Nobody Expects the Spanish Inquisition

Constitutional law professor Eugene Volokh recently declared his desire to overturn the Bill of Rights in order to make America more like Iran, at least in terms of the slow painful public execution of some horrible criminals. He relishes in the pre-execution flogging, and he delights in the strangulation by crane, with the victim kicking above the crowd…

In defense of his vengeful bloodlust, he points out that the Bill of Rights is not likely to be amended (yet) to allow slow painful death by torture.

He also responds to some of his many pantywaist critics [ various ] who point out things like civilization being founded on the restriction of visceral backlash and bloodlust. Volokh defies his critics, sticks to his cat-o-nine and fights the good fight for pointless yet oh so satisfying vengeance. (” I like civilization, but…”) Civilization be damned!

Volokh should also take heart in the inevitable progress of technology in these matters. For example he despairs that high ranking Nazis could not be more slowly and painfully killed relative to the measure of their atrocities.

Oh, but couldn’t they? It’s not so hard to imagine keeping a body alive as nothing but a bundle of nerves connected to electrical pain stimulus. Even with current technology, a good half century of nearly continuous suffering seems well within our reach. Elementary schools could even go on field trips so every student would get a chance to push the “pain” button. While these living corpses would surely lose their capacity to scream after a few years, their tortured brain waves could be mapped into the screams of the damned, allowing pain givers to more fully enjoy their work for decades to come.

Volokh also doesn’t bother to savor the gradated array of possible tortures and slow deaths. While the most horrific criminal monsters will keep our medical scientists busy thinking up new transhuman tactics for eternal suffering, those accused of mere manslaughter, drug dealing or sedition could enjoy classical techniques from the Inquisition. Thumb-screws, the Rack, the Wheel, and even trusty old branding. In fact this whole rediscovery of torture and painful death combined with the indentured servitude bankruptcy bill could give Americans an opportunity to enjoy a living tour of the entire medieval era. It’s educational!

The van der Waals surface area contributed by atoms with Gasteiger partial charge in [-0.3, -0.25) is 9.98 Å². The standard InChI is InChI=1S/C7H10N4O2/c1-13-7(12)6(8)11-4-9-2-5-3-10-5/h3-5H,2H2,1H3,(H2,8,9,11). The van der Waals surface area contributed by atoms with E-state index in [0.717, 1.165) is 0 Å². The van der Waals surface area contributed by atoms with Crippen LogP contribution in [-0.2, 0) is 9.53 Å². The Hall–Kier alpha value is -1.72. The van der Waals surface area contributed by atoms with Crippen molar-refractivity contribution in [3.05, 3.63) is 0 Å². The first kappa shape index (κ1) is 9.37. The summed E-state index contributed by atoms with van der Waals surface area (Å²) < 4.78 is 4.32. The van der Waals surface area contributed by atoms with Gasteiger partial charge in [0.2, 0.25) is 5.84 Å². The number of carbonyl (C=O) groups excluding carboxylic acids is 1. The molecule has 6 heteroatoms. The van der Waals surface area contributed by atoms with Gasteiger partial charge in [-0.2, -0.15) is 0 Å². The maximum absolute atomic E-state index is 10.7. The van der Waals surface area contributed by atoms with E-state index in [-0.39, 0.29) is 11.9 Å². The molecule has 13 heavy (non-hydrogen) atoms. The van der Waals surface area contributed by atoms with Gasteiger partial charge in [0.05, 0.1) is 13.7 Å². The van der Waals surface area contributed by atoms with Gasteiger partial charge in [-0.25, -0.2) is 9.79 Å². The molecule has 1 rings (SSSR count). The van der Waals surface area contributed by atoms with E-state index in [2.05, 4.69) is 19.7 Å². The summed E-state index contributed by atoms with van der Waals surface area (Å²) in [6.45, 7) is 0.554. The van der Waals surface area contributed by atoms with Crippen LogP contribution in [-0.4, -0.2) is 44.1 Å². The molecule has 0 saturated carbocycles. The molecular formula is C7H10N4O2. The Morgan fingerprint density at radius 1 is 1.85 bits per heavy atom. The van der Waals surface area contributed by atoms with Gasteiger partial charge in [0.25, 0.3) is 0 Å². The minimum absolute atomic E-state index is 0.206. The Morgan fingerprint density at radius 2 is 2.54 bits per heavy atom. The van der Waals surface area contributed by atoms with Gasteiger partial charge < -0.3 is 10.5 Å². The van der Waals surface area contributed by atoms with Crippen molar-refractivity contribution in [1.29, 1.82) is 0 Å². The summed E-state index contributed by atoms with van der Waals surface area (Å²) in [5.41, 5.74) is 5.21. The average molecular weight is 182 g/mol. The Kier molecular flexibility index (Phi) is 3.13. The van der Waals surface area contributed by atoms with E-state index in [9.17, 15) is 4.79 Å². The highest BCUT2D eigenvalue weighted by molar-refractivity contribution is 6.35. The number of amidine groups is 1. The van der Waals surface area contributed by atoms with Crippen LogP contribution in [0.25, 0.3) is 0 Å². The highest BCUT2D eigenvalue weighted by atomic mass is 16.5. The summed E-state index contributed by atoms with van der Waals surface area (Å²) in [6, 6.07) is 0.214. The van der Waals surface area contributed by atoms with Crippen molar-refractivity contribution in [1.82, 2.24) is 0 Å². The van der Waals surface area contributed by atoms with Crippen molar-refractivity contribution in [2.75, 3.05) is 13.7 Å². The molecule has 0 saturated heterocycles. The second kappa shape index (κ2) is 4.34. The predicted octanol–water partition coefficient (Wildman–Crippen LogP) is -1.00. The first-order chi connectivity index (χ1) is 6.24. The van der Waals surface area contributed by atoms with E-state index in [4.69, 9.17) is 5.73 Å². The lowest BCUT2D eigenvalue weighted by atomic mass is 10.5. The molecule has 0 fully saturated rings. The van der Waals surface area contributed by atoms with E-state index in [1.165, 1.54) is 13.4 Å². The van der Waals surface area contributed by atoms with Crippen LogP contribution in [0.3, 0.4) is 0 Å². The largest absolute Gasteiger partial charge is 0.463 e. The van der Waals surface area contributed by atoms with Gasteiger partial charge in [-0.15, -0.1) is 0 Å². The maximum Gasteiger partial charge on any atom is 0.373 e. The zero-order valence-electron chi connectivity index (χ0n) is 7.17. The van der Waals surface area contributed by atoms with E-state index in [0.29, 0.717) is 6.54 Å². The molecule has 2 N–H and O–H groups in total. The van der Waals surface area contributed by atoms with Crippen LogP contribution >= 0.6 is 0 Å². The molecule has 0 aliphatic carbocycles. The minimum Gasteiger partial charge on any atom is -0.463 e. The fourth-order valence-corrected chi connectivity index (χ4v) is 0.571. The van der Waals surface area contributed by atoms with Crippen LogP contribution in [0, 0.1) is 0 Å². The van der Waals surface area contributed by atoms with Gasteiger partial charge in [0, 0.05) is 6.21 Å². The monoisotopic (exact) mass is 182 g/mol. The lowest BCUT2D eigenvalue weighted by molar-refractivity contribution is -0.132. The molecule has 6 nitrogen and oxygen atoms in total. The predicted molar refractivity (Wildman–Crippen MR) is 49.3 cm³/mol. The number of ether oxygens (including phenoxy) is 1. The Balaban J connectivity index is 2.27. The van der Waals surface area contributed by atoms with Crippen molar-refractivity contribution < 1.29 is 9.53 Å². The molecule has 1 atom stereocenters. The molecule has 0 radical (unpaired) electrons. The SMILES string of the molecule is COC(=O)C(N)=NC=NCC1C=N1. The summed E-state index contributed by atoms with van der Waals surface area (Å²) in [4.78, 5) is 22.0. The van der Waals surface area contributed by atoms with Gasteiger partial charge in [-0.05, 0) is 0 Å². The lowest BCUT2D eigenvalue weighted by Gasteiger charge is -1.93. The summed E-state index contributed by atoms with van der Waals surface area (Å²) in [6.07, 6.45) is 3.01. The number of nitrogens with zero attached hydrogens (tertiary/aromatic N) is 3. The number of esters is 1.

One other area Volokh doesn’t go far enough is in considering the mercy of some parts of Islamic law in Iran. While most of the victim’s relatives wanted to see the accused dead, some of the poor relatives of some of the victims actually asked for blood money as a substitute for the death penalty, as was their legal right. In Iran, poor victim’s families actually have the option of getting money in place of seeing a murderer beaten and hung — how barbaric! In this aspect, the Iranian vengeance Volokh desires could actually be subverted by other selfish reactions like greed or hunger. Don’t go all soft on us, Volokh — in our new Klingon version of America, these base reactions should be entirely subsumed by the instinctual urge to kill and cause pain.

As for Volokh’s pessimism about the bloodlust of his fellow Americans and their willingness to overturn the Bill of Rights to make it look even more Iranian than Iran, all I have to say is keep hope alive. For every American who thought Abu Grahib was a frat party, there’s at least one American who’d be happy to tear up the Constitution just to watch their personal monsters get boiled and flayed.

Nobody expects the Spanish Inquisition, but if our law professors keep it up, we may get there yet.